Putin has seen this as a threat and hoped to exploit what he perceived to be divisions within the alliance. What appears clear, however, is that these divisions are shrinking, and NATO is pulling together more than it has in the past. While NATO forces are not going to fight back against Russia on behalf of a non-NATO member, it is clear they are willing and prepared to fight back on behalf of a NATO member, if they were invaded. So, I believe he has strengthened the alliance rather than weakening it. Even NATO members like Poland who were taking political stands that were emulating Russia’s authoritarian style are being quick to stand against Russia and to work closely with the NATO alliance.

Putin’s power

Multiple sources have been talking about how isolated Putin has become over the years, and how small the circle of people that have any input. Those people look a whole lot like him: former KGB/military, older, came to power during USSR, unfamiliar with the West and democracy, uninterested in what the average person in Russia thinks or wants. Putin has purposefully never designated a successor. So, who comes next? What comes next? What change is even possible?  The second most important person in Russia, Navalny, is in ill health in a Russian prison. What will happen to him?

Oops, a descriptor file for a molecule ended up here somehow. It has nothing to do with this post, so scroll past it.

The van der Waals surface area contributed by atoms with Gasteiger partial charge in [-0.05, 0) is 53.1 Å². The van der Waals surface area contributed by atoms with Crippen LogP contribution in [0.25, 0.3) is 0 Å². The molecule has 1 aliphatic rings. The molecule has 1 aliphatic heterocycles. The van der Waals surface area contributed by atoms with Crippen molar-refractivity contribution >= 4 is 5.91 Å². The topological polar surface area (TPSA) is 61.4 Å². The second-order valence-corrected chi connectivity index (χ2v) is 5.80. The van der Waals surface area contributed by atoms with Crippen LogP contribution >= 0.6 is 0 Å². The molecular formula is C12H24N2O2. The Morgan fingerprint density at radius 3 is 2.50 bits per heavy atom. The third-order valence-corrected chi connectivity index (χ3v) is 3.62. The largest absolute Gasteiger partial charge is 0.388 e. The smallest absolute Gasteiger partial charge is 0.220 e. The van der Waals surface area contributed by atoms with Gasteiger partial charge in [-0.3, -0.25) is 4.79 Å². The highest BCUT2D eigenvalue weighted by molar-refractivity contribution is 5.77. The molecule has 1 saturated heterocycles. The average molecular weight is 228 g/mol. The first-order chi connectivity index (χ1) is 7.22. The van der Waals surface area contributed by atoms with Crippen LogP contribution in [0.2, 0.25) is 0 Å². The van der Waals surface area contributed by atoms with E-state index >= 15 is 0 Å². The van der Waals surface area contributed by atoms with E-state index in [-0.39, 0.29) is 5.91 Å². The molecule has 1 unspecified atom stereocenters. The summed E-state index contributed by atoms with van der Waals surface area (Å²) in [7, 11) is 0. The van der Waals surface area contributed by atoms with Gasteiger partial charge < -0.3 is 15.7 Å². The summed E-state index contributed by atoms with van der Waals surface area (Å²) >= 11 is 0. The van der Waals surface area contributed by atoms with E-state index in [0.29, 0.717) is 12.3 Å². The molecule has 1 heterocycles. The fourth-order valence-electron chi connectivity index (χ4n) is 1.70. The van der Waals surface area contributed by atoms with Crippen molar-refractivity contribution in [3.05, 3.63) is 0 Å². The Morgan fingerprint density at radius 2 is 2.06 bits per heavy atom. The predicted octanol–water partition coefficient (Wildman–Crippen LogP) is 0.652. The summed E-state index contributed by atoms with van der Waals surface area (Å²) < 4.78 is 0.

Nuclear weapons

A nuclear war is what the United Nations and NATO were created to prevent. The veto power held by the P5 in the UN is there for that very reason; the UN cannot act unless all the major powers are on board, and if one major power clearly doesn’t support the action, it will not happen. This is why NATO forces will not move into Ukraine to fight against Russia. But what will Putin do? We just don’t know.